The primary purpose of the typical exercises we do in the gym (whether at home or in a club) is to reinforce good patterns of movement that we need for everyday life. Think about it: squatting is simply sitting in a chair, lunging is what we often do to pick things off the floor, and pushing and pulling mimic a wide array of daily tasks — such as lifting objects over our head and opening doors. These movements are also common to sports such as golf (rotational movements) or skiing (lateral lunges). If we exercise with proper alignment and form in the gym, we train our body to repeat the same movements in daily life. I’m convinced that most ailments such as low back pain, hip or knee arthritis, or tendonitis, are a result of moving the wrong way over and over again. If you’re, say, 50 years old, how many times do you think you’ve squatted in your life (not counting squats at the gym!)? A few hundred times? A few thousand? How about a few hundred thousand times — possibly more than a million times? That’s why doing it right — to reduce the wear and tear on your joints — matters.
Watch a one-year-old learning to walk. Every step is a conscious effort: the step’s length and width; the arm position; the head. The toddler’s mainframe computer — the brain —analyzes and corrects thousands of steps over time until the process of walking no longer becomes a conscious effort but rather automatic — an ingrained software pattern in the toddler’s brain.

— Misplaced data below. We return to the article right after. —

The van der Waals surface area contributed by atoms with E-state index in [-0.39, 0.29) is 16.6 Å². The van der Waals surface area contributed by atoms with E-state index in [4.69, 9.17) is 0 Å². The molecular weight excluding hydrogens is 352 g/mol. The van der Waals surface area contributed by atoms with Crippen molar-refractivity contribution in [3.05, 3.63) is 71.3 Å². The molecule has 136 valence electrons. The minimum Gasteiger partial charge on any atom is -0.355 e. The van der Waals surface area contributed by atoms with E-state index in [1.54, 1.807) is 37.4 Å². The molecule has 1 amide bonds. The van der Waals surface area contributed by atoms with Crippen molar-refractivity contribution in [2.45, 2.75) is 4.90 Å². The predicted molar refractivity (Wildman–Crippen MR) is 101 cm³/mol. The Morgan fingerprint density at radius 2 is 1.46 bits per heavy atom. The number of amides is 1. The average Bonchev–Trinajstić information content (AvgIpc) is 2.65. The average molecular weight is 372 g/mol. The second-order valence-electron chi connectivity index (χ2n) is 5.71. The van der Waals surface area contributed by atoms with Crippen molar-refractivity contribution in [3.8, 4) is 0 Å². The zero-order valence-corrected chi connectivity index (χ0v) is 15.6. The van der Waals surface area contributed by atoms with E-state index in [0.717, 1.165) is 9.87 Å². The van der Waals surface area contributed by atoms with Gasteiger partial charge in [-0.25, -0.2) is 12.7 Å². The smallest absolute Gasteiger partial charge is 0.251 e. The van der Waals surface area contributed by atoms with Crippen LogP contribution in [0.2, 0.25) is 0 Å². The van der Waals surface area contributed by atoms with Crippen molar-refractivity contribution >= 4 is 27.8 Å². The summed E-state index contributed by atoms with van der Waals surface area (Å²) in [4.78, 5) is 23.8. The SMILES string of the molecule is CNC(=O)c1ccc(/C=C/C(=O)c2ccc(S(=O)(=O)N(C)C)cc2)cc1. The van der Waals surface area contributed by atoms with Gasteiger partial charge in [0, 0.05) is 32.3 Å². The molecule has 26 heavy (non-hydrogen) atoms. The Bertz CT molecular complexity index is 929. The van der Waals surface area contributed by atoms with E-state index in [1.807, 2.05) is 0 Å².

Similarly, squatting, lunging, rotating, pushing, and pulling in correct alignment, should be ingrained software patterns in our brains. The problem is that for many of us the software is flawed, because for years (maybe decades) we’ve been moving the wrong way. It’s time to use our workouts at the gym to move away from task-completion mentality (counting the number of sets) and to focus instead on how we move.
Going to the gym shouldn’t simply be about losing weight or making our muscles bigger and stronger; instead, it should be about performing purposeful movements that transfer over into our everyday lives — with losing weight and developing muscle mass as byproducts of moving with correct alignment and form, especially when under the loads of weights.